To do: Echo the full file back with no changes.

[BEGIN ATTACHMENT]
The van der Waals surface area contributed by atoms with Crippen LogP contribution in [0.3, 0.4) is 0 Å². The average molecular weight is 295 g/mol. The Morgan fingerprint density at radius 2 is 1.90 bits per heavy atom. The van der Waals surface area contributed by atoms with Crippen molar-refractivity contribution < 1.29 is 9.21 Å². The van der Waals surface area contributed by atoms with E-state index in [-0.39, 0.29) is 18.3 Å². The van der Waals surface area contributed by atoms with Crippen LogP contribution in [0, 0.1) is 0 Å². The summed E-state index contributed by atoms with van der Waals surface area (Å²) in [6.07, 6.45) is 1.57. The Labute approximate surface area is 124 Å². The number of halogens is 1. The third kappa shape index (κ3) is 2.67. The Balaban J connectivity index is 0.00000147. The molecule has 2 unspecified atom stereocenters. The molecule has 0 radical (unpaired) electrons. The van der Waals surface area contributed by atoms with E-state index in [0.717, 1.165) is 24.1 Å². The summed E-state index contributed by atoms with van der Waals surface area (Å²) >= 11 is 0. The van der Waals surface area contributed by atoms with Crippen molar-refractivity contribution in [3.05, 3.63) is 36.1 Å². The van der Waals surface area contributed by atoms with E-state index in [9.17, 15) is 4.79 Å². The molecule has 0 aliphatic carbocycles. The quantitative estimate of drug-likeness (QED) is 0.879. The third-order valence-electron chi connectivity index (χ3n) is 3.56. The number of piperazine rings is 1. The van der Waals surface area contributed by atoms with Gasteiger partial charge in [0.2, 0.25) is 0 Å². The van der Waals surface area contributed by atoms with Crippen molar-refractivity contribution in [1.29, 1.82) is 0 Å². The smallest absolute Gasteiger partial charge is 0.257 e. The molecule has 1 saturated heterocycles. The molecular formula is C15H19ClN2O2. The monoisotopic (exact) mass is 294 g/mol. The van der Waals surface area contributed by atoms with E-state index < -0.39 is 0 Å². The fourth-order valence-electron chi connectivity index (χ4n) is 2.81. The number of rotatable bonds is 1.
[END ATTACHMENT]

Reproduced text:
The van der Waals surface area contributed by atoms with Crippen LogP contribution in [0.3, 0.4) is 0 Å². The average molecular weight is 295 g/mol. The Morgan fingerprint density at radius 2 is 1.90 bits per heavy atom. The van der Waals surface area contributed by atoms with Crippen molar-refractivity contribution < 1.29 is 9.21 Å². The van der Waals surface area contributed by atoms with E-state index in [-0.39, 0.29) is 18.3 Å². The van der Waals surface area contributed by atoms with Crippen LogP contribution in [0, 0.1) is 0 Å². The summed E-state index contributed by atoms with van der Waals surface area (Å²) in [6.07, 6.45) is 1.57. The Labute approximate surface area is 124 Å². The number of halogens is 1. The third kappa shape index (κ3) is 2.67. The Balaban J connectivity index is 0.00000147. The molecule has 2 unspecified atom stereocenters. The molecule has 0 radical (unpaired) electrons. The van der Waals surface area contributed by atoms with E-state index in [0.717, 1.165) is 24.1 Å². The summed E-state index contributed by atoms with van der Waals surface area (Å²) >= 11 is 0. The van der Waals surface area contributed by atoms with Crippen molar-refractivity contribution in [3.05, 3.63) is 36.1 Å². The van der Waals surface area contributed by atoms with E-state index in [9.17, 15) is 4.79 Å². The molecule has 0 aliphatic carbocycles. The quantitative estimate of drug-likeness (QED) is 0.879. The third-order valence-electron chi connectivity index (χ3n) is 3.56. The number of piperazine rings is 1. The van der Waals surface area contributed by atoms with Gasteiger partial charge in [0.2, 0.25) is 0 Å². The van der Waals surface area contributed by atoms with Crippen molar-refractivity contribution in [1.29, 1.82) is 0 Å². The smallest absolute Gasteiger partial charge is 0.257 e. The molecule has 1 saturated heterocycles. The molecular formula is C15H19ClN2O2. The monoisotopic (exact) mass is 294 g/mol. The van der Waals surface area contributed by atoms with E-state index < -0.39 is 0 Å². The fourth-order valence-electron chi connectivity index (χ4n) is 2.81. The number of rotatable bonds is 1.